Anne Liardet, skipper of the Open 60 Roxy, has become the third woman after Catherine Chabaud and Ellen MacArthur to officially complete the Vendée Globe

Anne Liardet, skipper of the Open 60 Roxy, crossed the finish line of the Vendee Globe at 17 hours 30 minutes and 40 seconds yesterday afternoon in Les Sables d’Olonne, France.

Finishing in 11th place Liardet took a total of 119 days 5 hours 28 minutes and 40 seconds at an average theoretical speed across the course of 8.25 knots to complete the 23,680-mile round the world course. She finished 31 days 18 hours 40 minutes and 45 seconds after the winner, Vincent Riou aboard PRB and becomes the third woman after Catherine Chabaud and Ellen MacArthur to officially complete the Vendée Globe.

There are currently two more competitors to cross the finish line – Raphaël Dinelli sailing Akena Verandas who has 600 miles to go, and Karen Leibovici who still has over 1,000 miles to go, 420 miles behind Dinelli. Chatting from the boat yesterday afternoon Dinelli expressed his concern about the conditions ahead commenting: “I’m speeding along. Maybe even a little too quickly in comparison with the North Atlantic lows. I should be benefiting again tomorrow from this fine south-easterly flow, but I’m afraid I’ll be entering the high too quickly. I’m going to have to get to the other side to pick up the north-easterly wind, and that is a long way north, maybe even up by the Channel, before I head back down on the port tack towards the finish. So I shall be slowed down in around 48 hours time, which puts my ETA back. “I’m fixing an appointment with the people of Vendée for Thursday. Meanwhile, I’m finishing my final pack of food, and so will be tackling my reserves. I’ve been having to bail out a lot from my cracked daggerboard casing since the start, as I’m right on the port side. I’m keeping a watch for cargo vessels. Last night I was on course for a collision with a huge container ship, which hadn’t seen me, where there was no watch, and which didn’t reply to my VHF calls. I had to luff to avoid it.”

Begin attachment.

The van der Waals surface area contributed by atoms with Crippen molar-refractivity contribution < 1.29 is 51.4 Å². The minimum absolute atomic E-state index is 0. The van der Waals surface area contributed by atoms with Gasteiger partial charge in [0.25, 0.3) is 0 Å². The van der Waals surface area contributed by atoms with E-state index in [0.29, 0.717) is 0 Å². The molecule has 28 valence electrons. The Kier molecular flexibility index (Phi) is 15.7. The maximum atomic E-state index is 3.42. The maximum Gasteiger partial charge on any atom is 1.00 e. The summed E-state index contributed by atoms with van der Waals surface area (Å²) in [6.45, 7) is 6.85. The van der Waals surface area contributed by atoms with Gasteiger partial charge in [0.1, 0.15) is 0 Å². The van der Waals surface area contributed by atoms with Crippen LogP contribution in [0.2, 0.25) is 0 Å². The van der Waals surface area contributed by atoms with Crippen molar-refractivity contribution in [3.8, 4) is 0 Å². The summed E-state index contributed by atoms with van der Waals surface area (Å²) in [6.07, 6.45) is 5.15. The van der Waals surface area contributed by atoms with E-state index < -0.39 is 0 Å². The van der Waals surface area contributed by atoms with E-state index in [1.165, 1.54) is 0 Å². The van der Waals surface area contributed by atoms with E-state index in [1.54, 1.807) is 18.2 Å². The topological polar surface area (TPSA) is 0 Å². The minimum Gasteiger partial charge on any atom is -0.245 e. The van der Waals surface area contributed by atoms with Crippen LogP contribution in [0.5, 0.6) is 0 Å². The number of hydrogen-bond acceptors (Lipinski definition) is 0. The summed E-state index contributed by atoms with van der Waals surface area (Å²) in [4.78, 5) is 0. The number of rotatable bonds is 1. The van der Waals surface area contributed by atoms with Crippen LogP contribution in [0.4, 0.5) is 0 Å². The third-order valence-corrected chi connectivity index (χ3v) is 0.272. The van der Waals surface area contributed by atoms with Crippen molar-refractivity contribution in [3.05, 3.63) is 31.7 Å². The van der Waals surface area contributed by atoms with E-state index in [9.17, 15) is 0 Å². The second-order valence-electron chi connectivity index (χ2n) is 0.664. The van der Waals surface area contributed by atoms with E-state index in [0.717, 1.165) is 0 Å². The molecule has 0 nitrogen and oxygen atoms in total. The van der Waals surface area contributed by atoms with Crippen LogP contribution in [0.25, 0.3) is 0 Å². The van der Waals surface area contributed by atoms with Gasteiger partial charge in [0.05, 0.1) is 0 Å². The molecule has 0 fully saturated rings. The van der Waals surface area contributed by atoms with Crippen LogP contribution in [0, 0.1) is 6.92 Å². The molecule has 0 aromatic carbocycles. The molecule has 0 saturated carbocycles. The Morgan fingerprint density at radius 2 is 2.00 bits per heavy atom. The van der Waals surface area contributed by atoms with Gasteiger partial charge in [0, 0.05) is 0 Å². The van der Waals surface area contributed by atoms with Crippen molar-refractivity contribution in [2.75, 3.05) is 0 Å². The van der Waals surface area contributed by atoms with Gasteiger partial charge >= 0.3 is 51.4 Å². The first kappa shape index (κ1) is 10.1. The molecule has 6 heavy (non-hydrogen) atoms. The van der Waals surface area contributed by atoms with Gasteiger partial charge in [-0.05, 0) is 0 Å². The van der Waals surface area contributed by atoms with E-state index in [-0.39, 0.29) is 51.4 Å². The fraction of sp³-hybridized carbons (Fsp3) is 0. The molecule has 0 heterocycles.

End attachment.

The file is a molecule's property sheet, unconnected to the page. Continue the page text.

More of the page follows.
Meanwhile Leibovici’s priority right now is trying to work out how to fix her pilot. She said: “I spent all night trying to fit my spare one, but it’s a makeshift repair, as it’s raining, the seas are heavy, and I don’t have much material left to use for repairs. I don’t think it’s going to hold out. I’ve got a steady 35-knot south easterly. I’m on course, but without the pilot, so have to stay at the helm. I can’t see myself sticking this out until the finish. My crew ashore is working on a solution. Meanwhile, I need to get some rest and get something to eat. I have the right conditions to make good headway, and it’s really maddening not to be able to benefit from them.”